Our staff publish in the leading international journals in their field, and the two leading international health
economics journals are edited from York. In the 2008 Research Assessment Exercise, CHE staff made a major
contribution to the University’s submission to the Health Services Research unit of assessment, which was
ranked first for quality in the UK. The average number of publications per year is approximately 130. CHE also
has a very strong policy impact both nationally and internationally.
CHE engages in a variety of teaching activities. Its researchers contribute to the long-standing master
programme in health economics at York and to masters courses in the Department of Health Sciences. CHE
plays a leading role in the York distance learning courses in Health Economics, and has a vibrant PhD
programme of about 12 research students. CHE delivers specialist expert workshops in a variety of fields,
including economic evaluation, health technology assessment, econometric methods and efficiency
We are at the centre of a large network of health service researchers including the, the Centre for Reviews and
Dissemination, the Department of Economics and Related Studies, Hull York Medical School, York Health
Economics Consortium and the National Primary Care Research and Development Centre based at the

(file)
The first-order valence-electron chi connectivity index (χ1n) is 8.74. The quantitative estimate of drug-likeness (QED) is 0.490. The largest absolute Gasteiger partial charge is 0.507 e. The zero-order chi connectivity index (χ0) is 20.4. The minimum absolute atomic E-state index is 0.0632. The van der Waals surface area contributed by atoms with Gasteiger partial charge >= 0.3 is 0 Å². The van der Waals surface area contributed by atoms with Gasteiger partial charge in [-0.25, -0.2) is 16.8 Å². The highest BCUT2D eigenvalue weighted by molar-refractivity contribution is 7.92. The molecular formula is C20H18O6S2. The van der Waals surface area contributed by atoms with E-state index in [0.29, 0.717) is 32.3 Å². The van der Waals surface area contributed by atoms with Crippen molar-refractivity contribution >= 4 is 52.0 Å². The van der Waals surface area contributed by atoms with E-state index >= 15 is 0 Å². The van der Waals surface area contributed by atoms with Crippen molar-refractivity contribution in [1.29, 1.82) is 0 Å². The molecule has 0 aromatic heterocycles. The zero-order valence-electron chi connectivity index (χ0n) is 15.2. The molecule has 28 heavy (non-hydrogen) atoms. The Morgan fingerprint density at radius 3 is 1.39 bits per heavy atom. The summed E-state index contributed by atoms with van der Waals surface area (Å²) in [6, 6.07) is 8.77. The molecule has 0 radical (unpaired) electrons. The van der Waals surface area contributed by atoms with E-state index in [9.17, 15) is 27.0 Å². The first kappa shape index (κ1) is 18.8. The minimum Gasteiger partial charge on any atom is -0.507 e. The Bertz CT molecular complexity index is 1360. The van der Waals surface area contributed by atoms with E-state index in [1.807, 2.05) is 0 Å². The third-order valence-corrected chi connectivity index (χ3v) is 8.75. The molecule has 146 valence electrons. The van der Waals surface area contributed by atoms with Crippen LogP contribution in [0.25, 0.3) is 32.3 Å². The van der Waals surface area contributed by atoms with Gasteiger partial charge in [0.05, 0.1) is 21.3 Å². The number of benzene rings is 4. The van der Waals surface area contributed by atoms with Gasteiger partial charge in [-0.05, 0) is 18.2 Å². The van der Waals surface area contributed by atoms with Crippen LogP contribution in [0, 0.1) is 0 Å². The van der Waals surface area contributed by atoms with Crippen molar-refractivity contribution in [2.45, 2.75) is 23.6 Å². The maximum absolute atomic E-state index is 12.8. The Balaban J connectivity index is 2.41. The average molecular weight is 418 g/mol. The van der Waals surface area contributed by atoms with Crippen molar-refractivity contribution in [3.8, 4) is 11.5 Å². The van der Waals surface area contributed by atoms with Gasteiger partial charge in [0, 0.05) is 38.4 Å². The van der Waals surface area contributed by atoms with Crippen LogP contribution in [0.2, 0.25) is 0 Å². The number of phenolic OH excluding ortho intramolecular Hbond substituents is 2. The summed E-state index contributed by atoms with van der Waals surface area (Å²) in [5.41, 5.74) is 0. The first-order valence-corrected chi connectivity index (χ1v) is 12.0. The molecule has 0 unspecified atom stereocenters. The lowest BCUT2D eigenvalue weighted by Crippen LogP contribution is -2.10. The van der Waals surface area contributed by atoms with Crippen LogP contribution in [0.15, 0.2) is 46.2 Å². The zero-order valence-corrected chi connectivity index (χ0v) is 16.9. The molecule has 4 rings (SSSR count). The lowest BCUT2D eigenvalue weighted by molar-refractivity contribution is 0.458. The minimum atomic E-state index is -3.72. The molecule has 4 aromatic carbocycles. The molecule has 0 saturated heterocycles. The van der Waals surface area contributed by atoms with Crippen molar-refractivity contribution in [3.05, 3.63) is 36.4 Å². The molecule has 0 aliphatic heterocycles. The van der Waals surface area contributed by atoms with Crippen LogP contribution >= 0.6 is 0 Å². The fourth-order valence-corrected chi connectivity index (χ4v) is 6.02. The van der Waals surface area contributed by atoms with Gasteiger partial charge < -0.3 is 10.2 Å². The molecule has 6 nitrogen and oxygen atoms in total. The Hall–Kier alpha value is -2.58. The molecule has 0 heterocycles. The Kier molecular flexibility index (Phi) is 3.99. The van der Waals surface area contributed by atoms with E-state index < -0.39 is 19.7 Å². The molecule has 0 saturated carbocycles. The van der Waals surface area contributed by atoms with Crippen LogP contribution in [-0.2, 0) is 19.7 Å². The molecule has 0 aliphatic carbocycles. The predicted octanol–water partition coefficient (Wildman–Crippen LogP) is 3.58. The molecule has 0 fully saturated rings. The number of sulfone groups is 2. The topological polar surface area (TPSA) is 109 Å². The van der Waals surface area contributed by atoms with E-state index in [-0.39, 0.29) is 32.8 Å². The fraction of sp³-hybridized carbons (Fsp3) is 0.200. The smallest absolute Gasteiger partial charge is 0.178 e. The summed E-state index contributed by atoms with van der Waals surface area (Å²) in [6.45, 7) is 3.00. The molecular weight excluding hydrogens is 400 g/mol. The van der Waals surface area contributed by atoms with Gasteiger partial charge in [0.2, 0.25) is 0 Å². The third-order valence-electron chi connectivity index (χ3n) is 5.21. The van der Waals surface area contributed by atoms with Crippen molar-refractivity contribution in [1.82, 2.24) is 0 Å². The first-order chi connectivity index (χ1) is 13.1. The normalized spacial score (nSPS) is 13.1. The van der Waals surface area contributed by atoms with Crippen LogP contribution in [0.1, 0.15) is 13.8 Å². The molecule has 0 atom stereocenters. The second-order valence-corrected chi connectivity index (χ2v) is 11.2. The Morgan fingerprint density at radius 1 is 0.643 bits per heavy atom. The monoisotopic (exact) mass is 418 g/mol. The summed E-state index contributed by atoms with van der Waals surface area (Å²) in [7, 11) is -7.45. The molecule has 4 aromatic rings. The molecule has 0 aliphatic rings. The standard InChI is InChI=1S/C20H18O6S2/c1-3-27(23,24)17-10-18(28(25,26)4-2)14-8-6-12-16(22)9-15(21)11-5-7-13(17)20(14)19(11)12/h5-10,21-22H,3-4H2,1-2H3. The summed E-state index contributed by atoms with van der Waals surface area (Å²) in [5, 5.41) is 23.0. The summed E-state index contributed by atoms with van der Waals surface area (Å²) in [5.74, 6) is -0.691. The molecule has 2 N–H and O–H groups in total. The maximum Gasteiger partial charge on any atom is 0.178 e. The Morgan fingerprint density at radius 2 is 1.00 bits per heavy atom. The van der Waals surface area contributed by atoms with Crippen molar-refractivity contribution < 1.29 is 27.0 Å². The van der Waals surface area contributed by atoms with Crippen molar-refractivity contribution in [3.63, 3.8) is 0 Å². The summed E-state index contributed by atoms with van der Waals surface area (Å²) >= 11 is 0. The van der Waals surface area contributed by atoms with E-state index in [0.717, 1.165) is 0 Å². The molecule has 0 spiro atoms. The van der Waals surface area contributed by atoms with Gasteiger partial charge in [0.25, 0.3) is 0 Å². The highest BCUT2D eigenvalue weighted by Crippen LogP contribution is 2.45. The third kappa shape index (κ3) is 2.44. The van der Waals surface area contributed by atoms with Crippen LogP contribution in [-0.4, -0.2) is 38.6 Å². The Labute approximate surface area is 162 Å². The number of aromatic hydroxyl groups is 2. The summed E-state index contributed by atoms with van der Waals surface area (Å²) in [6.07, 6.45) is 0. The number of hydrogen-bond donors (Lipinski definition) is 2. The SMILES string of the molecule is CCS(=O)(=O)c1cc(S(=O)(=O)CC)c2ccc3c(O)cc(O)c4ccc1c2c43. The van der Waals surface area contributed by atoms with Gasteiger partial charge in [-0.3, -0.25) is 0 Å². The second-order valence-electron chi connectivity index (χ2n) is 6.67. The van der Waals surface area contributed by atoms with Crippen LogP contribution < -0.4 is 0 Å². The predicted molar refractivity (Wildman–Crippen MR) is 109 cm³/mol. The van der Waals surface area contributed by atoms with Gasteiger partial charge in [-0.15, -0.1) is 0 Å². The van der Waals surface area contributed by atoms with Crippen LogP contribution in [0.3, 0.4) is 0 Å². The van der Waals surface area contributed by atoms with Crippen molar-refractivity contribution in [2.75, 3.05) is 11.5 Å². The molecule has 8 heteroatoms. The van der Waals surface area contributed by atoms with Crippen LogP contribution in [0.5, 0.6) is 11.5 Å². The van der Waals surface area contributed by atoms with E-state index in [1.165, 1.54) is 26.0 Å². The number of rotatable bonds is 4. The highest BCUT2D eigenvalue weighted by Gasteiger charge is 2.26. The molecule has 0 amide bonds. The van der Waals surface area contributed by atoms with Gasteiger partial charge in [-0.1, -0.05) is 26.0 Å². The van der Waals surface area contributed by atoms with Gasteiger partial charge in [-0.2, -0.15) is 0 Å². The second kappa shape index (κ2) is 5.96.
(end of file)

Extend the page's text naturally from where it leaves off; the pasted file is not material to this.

Universities of Manchester and York. The health-related research and teaching activity in York encompasses a
large network of research and support staff with a community of around 200 health service researchers. Further
details of CHE’s activities can be found on our web site: http://www.york.ac.uk/inst/che/ .
The University of York is widely recognised as one of the leading research universities in the UK. The University
is also at the top of the teaching quality rankings. It has high levels of demand for undergraduate and
postgraduate places from the UK, Europe and across the world. The University was described by The Sunday
Times as “one of Britain’s academic success stories, forging a reputation to rival Oxford and Cambridge in the
space of 40 years”.
How to Apply
A complete graduate application form should be sent to Dr Andrea Manca, Centre for Health Economics,
Alcuin A, University of York, Heslington, York YO10 5DD, UK. Please indicate clearly on the form that you wish
to be considered for this scholarship.
Deadline for Applications
The deadline for applications is 23th July 2010. Shortlisted candidates can expect to be interviewed.
Applicants must have been ordinarily resident in the UK throughout the 3-year period preceding the date of
the award. The full award is available to UK and EU residents only. Candidates should have a strong
quantitative background (e.g. mathematics, statistics, operational research and quantitative economics) and an
interest in developing statistical methodology in the area of healthcare cost-effectiveness analysis.
Funding will include a yearly stipend (currently £13,290), as well as PhD registration fees (equivalent to EU or
UK applicants level) and research expenses. The stipend will be based on 2010/2011 research council rates.